The studies were sponsored by the Appalachian Center for Translational Research in Disparities (ACTRID), a program that seeks to identify and address health disparities in the Appalachian region.
"If you look at the health status data for people in our region, we are among the unhealthiest people in the country. And some of the data that's been produced through this project and other ones really shows that clearly in diabetes, in cardiovascular, in cancer, smoking rates - you name it," said Joellen Edwards, professor of family and community nursing at ETSU and director of ACTRID.
ACTRID is funded by a $1.2 million grant from the National Institutes of Health Center for Minority Health and Health Disparities. The program is in the third year of what will be a four-year grant period.
The five projects presented Thursday are the first to be completed through ACTRID.
"There are seven more that are going on right now, and today we're receiving applications to fund four or five more," said Edwards.
One presentation came from Dr. Karen Schetzina, assistant professor of pediatrics at ETSU, who reported on the Coordinated School Health Program at Boones Creek Elementary School.
The program, developed with help from ETSU, Mountain States Health Alliance and Tennessee on the Move, among others, focuses on teaching kids about exercise and nutrition, with a goal of helping them to embrace a healthy lifestyle at a young age. Schetzina's work evaluated the impact of the program on students and teachers.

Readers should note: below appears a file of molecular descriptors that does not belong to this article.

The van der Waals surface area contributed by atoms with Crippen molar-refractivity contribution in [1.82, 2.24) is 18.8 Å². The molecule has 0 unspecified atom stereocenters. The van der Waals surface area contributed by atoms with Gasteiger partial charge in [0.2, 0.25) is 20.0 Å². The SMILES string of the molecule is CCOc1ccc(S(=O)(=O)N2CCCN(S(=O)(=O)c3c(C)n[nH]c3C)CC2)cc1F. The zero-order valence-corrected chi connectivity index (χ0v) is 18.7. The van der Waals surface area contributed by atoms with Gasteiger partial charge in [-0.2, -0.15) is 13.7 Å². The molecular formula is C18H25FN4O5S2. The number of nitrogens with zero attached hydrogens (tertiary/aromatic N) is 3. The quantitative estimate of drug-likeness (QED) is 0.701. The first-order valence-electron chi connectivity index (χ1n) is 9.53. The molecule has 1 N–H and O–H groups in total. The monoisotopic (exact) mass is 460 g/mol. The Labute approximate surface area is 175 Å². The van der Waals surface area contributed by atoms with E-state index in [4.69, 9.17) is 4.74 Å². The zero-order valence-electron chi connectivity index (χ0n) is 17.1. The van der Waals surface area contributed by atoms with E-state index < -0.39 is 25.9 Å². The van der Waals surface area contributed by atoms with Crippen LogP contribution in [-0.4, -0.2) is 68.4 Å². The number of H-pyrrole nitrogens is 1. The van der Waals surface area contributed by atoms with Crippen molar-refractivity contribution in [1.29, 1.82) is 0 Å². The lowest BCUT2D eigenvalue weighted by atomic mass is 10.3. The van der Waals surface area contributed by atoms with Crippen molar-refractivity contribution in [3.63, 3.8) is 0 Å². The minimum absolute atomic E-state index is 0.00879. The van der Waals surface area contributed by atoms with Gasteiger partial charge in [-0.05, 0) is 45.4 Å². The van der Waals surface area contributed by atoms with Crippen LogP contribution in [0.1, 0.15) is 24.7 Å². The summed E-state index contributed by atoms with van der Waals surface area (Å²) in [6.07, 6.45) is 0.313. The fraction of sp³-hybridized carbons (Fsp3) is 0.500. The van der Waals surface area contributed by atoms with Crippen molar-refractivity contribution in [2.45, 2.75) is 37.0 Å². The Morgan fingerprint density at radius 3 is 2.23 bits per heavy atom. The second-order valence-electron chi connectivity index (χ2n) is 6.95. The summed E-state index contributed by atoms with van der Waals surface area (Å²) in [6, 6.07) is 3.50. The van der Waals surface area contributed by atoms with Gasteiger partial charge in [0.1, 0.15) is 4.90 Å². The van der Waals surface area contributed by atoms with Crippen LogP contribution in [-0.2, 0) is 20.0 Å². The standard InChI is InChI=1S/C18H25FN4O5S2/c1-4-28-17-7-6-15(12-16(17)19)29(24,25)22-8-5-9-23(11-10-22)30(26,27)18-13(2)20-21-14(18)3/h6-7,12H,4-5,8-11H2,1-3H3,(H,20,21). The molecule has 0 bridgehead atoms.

"Based on feedback from the principals and teachers, they all seem to feel that it's a success, both in making kids have healthier lifestyles, and anecdotally I think they feel like it's really helped kids perform better in school. It has helped with behavior in the classroom, and clearly they're doing an excellent job of educating their students there," Schetzina said.
Her study found that students at Boones Creek were getting more exercise and eating more healthful foods as a result of the program, and that teachers enjoyed improved health status as well, all without compromising academic excellence.
Other ACTRID programs presented Thursday included a study by Dr. Tiejian Wu on how parents and pediatricians can work together to reduce childhood obesity and a study by Dr. Beth Bailey on the relationship between smoking, domestic violence and pregnancy in Appalachia.
"(Bailey) has gotten such unique results from this study that she was asked to submit a proposal and was awarded a $1.4 million grant to do a six-county intervention program on smoking cessation for pregnant women," Edwards said. "It will have a huge, huge influence on maternal and newborn health in our corner of the state."
Edwards believes the ACTRID program has been a great asset not only for the university but for the community as well.
"I think it's been very successful in terms of being able to stimulate the research and being able to be much more active in the community than we ever could have been without the grant funding," she said. "We've always hooked our research into the communities. This grant just made it much more explicit and more visible. I think it's part of the whole package of education and research and serving the region that we're very committed to here."